Tackling the cost of childcare is incredibly important. But we all need to change our narrative on it.
It’s true that in most cases women are still the primary caregivers. This is clearly an issue that affects women more than men. That’s because we live in a society where, wrongly, gender roles are assigned and too often go unchallenged. Reducing the cost of childcare is important to women’s equality, as it would allow more women to overcome those stereotypes and return to work when they want to.
But, rather than accepting that women tend to be primary caregivers, we need to be challenging it. When talking about childcare it should be clear that we do not see this as a “women’s issue”, but rather as a parental issue – a responsibility that we expect men to undertake as much as women.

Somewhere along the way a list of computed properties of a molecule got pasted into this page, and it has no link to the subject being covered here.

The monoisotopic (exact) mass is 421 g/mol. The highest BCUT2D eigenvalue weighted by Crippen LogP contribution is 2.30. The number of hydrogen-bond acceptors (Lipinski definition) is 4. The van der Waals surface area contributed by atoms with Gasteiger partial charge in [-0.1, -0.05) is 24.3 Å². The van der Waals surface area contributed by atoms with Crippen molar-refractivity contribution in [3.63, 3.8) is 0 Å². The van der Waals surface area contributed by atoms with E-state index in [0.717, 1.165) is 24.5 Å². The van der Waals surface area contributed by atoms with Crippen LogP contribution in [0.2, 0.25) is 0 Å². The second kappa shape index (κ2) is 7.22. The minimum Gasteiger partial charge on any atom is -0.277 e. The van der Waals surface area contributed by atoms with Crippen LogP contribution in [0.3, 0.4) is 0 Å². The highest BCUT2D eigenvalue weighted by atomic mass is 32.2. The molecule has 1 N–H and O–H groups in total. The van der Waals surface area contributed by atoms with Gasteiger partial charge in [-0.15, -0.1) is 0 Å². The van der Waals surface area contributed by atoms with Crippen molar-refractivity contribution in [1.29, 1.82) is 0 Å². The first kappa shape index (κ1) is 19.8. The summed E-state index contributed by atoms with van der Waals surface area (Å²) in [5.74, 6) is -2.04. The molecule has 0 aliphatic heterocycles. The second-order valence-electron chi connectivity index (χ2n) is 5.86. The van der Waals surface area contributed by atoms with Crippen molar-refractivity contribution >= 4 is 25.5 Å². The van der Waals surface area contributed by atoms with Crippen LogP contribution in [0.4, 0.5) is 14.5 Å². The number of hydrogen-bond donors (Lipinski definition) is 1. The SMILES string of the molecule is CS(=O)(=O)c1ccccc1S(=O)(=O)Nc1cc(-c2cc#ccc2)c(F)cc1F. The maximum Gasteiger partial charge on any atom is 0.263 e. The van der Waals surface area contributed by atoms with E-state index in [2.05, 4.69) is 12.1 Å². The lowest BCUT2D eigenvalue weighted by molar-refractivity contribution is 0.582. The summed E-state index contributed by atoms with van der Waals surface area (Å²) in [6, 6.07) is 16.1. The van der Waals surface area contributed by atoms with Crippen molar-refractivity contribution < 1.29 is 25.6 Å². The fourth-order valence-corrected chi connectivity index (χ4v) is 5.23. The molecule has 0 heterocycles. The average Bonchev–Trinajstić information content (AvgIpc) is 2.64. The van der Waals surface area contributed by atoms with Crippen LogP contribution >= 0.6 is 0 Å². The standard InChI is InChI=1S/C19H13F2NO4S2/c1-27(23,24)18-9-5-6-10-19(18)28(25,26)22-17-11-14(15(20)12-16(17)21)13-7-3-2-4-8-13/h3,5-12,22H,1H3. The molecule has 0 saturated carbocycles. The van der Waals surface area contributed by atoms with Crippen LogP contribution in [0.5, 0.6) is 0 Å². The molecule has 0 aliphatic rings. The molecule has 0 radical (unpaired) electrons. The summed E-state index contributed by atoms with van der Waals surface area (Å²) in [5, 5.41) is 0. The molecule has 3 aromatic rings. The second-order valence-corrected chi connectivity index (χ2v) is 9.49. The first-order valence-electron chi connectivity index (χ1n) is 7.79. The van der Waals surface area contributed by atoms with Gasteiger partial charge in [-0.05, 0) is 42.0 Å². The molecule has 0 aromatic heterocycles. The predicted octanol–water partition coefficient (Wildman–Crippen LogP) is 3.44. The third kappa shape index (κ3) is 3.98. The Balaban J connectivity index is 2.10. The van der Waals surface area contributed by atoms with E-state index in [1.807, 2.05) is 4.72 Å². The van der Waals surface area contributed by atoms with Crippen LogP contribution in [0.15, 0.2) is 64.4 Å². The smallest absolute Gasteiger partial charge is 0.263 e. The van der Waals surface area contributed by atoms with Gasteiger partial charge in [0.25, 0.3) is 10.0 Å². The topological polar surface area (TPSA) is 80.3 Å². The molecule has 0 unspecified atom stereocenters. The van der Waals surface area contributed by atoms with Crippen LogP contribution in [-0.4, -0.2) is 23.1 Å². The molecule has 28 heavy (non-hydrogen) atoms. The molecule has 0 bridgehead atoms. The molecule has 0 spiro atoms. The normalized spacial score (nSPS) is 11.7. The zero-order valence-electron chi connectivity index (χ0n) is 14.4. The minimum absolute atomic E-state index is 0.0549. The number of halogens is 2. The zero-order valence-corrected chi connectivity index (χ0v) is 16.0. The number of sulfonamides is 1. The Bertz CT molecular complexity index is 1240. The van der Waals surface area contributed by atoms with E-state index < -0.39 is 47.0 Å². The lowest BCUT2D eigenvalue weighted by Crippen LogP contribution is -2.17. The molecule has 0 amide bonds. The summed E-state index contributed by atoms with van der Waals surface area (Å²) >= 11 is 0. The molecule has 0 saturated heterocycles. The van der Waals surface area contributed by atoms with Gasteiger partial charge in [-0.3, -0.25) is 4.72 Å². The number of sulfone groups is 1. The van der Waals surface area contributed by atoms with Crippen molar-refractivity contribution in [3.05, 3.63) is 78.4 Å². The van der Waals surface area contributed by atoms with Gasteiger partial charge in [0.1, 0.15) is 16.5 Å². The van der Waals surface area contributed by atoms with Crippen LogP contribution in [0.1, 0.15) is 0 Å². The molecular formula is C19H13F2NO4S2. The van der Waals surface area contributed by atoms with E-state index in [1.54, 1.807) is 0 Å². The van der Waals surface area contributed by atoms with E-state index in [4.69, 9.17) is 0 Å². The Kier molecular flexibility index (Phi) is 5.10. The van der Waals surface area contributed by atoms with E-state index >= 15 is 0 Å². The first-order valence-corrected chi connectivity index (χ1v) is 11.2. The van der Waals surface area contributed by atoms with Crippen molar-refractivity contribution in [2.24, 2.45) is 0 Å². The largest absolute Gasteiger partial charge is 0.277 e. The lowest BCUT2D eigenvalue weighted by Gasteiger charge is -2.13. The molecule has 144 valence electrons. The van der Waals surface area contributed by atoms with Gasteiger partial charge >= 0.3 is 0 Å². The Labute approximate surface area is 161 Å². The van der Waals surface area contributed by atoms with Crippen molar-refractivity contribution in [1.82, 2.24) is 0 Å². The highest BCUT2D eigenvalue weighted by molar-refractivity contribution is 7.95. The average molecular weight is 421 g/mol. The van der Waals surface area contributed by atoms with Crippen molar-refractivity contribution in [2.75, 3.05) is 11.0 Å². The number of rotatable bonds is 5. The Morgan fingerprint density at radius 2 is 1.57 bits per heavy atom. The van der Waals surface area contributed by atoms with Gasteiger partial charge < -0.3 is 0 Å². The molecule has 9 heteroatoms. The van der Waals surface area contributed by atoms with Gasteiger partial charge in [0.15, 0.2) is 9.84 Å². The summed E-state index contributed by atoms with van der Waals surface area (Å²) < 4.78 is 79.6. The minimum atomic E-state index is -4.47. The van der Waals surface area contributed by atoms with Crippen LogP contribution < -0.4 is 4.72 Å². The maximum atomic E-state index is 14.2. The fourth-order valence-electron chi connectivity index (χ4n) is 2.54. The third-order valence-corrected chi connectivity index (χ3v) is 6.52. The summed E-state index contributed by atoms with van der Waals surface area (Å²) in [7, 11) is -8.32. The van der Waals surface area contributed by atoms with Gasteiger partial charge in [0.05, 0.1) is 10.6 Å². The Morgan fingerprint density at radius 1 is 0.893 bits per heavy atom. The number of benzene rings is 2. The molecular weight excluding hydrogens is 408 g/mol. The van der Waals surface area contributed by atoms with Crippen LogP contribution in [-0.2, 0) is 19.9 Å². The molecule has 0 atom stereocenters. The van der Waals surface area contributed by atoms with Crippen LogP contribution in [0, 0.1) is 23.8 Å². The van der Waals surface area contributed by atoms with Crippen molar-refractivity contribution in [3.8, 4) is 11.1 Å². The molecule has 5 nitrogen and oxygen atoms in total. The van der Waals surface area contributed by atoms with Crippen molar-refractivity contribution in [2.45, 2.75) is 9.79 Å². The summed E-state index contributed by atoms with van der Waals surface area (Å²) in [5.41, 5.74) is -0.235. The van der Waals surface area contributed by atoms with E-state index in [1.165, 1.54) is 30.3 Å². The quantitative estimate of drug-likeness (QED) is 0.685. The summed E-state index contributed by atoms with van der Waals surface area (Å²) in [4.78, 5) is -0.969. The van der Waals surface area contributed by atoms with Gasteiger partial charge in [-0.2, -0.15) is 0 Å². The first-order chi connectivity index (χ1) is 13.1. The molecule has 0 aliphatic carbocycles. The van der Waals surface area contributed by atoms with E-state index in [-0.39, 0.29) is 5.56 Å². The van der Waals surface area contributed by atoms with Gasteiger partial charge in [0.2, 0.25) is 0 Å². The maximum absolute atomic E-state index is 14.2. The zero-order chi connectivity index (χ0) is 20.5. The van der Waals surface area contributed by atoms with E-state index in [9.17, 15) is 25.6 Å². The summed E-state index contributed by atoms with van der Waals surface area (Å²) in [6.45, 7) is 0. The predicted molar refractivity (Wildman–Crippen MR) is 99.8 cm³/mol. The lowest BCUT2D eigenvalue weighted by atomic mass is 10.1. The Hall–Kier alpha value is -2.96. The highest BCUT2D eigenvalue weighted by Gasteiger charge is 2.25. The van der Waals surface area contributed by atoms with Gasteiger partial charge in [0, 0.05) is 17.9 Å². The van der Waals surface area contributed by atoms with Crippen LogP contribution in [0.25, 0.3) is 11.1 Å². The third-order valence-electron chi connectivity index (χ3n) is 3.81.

There’s no doubting that childcare is an issue that impacts on women more than men, but by refusing to challenge that stereotype and continuing to frame it as a women’s issue, we only serve to entrench this sexism in society.
Surely getting the policy right is the main thing and the effect will be to change expectations, where they need to be changed. Sex is a fact of life, and has natural consequences which are not necesarily sexist (for example you cannot give a man maternity leave as he cannot give birth).
Stereotypes are not necessarily sexist – there do seem to be traits which are more often found in women than men and vice versa. It is only when sex is used as an excuse that it becomes sexism.